Joe P. Wilson, cashier of the Arizona Central bank, was accidentally shot by Dr. A. J. Mackey at Rogers Lake Sunday morning while the two were in a small boat hunting ducks. Nearly the full charge of No. 4 chilled shot contained in the cartridge struck Mr. Wilson in the right hip, covering a surface at least six inches square and making a wound or group of wounds that was extremely painful but which Drs. G. F. Manning Sr., G. F. Manning Jr., and R. 0. Raymond, who dressed the wound, think will not prove fatal.
The accident occurred at about nine o'clock. There were twenty-five or thirty hunters at the lake. Those in the party with Mr. Wilson and Dr. Mackey and who were close by at the time were Dr. Felix Manning, who is Mr. Wilson's brother-in-law, and Fred J. Lusk.
Mr. Wilson and Dr. Mackey were in a small steel boat, a short distance from the shore. Mr. Wilson was in the front end of the boat and was handling it, Dr. Mackey sitting behind him. The latter started to pick up his gun, a twelve-gauge pump shotgun, when in some manner it was discharged, it is believed by the hammer catching on some part of the boat or in the doctor's clothing. The charge apparently hit the boat first, glancing, and most of it striking Mr. Wilson.
The three others in the party placed the injured man in one of the automobiles as quickly as possible, making him as comfortable as they could. He was suffering intensely from the burns and perforations made by the forty or so shot that hit him, and it took more than two hours to bring him in to his home, some of the road being very rough and the car being driven as carefully as possible to avoid jolting.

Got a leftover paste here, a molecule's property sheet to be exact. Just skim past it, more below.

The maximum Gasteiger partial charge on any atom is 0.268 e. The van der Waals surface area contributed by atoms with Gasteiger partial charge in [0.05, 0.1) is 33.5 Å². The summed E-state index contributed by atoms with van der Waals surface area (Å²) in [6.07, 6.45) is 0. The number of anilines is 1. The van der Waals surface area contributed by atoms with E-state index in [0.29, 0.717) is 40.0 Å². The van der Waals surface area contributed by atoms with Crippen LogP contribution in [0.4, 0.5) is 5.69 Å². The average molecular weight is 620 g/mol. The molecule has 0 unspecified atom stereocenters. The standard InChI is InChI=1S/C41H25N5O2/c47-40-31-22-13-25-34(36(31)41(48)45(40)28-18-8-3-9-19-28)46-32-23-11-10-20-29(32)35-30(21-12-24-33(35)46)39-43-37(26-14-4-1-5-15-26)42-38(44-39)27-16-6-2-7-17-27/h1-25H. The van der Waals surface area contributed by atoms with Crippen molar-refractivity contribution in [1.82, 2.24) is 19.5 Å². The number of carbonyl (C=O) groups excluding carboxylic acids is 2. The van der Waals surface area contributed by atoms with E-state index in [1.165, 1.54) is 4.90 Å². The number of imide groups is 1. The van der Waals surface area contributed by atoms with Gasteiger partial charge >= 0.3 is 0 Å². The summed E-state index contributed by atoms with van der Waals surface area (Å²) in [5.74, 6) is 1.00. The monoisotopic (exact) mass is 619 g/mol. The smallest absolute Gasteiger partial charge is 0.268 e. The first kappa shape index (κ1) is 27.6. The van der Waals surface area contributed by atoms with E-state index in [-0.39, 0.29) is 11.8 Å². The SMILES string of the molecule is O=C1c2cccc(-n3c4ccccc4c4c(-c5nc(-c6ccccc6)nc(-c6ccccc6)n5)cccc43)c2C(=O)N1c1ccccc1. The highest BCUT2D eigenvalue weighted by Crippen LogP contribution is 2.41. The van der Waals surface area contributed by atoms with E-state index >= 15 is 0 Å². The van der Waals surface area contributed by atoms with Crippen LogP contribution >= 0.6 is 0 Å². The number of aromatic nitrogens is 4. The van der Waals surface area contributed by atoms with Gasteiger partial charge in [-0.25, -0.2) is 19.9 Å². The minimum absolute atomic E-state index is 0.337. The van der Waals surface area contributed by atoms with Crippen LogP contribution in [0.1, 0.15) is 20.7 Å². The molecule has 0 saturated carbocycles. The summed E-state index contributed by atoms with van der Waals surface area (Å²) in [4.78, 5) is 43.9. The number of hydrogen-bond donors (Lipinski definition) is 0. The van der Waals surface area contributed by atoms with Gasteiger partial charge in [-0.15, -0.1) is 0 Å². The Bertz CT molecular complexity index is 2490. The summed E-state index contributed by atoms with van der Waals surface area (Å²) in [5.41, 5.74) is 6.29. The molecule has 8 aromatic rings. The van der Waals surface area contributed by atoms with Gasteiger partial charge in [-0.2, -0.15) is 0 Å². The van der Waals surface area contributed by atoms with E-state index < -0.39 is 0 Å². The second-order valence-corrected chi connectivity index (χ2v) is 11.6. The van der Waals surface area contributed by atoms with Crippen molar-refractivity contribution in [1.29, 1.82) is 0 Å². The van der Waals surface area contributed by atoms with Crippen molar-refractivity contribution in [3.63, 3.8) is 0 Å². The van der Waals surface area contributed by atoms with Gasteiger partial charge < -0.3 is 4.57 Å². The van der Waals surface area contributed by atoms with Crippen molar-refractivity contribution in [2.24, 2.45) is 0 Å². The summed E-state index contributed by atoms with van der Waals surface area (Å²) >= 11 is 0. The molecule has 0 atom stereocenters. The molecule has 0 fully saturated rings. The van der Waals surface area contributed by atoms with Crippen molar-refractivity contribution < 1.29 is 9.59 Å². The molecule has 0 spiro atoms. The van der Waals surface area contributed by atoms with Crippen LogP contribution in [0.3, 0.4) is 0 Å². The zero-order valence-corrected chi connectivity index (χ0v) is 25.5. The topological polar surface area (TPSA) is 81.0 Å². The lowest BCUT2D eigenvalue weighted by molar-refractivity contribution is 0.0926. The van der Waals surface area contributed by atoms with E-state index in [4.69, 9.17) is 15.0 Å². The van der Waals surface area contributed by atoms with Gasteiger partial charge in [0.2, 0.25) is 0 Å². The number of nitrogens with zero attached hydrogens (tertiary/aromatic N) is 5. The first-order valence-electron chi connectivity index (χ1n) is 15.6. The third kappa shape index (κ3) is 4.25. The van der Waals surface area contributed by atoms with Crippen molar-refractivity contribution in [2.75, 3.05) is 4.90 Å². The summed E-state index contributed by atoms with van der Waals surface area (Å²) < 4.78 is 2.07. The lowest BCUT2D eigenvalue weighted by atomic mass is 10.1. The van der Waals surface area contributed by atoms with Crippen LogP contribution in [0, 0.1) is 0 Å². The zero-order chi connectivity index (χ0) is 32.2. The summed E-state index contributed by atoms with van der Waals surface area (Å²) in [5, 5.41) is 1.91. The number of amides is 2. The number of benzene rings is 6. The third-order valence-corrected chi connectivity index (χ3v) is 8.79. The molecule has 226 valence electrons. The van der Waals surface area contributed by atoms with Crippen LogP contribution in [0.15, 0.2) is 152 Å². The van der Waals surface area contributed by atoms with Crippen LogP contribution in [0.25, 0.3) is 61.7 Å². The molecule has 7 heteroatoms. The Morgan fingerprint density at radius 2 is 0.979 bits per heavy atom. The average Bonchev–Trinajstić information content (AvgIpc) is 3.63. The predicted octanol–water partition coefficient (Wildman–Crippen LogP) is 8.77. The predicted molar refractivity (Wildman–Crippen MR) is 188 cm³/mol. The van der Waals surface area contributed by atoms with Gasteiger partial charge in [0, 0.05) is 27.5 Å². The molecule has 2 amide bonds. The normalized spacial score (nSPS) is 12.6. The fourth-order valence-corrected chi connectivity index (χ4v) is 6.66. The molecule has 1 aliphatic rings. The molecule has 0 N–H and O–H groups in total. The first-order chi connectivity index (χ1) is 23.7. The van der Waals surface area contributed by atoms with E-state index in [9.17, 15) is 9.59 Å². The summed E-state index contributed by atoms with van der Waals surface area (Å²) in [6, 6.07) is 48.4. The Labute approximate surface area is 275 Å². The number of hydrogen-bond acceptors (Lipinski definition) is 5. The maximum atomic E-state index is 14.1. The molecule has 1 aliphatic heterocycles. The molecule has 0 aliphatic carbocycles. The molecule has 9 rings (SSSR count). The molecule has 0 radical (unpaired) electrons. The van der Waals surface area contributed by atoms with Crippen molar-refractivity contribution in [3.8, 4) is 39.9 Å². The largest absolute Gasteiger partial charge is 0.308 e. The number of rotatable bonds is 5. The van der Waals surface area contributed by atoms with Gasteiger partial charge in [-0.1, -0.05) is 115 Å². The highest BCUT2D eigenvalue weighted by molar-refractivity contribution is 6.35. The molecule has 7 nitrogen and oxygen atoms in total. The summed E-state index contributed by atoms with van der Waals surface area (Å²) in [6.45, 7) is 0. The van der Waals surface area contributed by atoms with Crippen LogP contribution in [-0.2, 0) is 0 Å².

Mr. Wilson is resting as easily as can be expected from the severity of his injury, which prevents him turning over or moving his right leg. It was impossible to remove all of the shot, for to have done so would have necessitated a great deal of cutting, some of them having traveled as much as three inches through the flesh before stopping. The glancing direction taken by the charge is all that prevented some of the shot penetrating to the intestines, if indeed some of them did not. Three shot entered the body above the hip bone, and, though the doctors believe they did not go clear through the abdominal wall, they are not ccitain that they did not and that peritonitis may not set in as a result.
Mr. Wilson had on very heavy clothing, which slowed the shots up some. The right lower side of his hunting coat was riddled and fragments from it and his outer clothing were carried into the wound. Several shot were stopped by cartridges in the pocket of the hunting coat and five wore slowed up enough by the belt he wore not to penetrate far into the flesh.
It was a very narrow escape from instant death. If the charge had struck even an inch higher it is unlikely that Mr. Wilson would have survived.
The accident cast a pall of gloom over Flagstaff. Joe came here when hardly more than a boy and is genuinely admired and loved by everyone in this part of the state who knows him, and there are very few who do not know him. The popularity of both himself and his wife keep his condition uppermost in the thoughts of all our people, who earnestly hope that he will recover and with a minimum of pain. It likely will be a month before he will be able to resume his duties at the bank.
Dr. Mackey, who has practiced dentistry here for about two years and is a close personal friend of Mr. Wilson, is deeply grieved over the matter which everyone feels is one of those unfortunate accidents that sometimes occur in spite of all care and caution.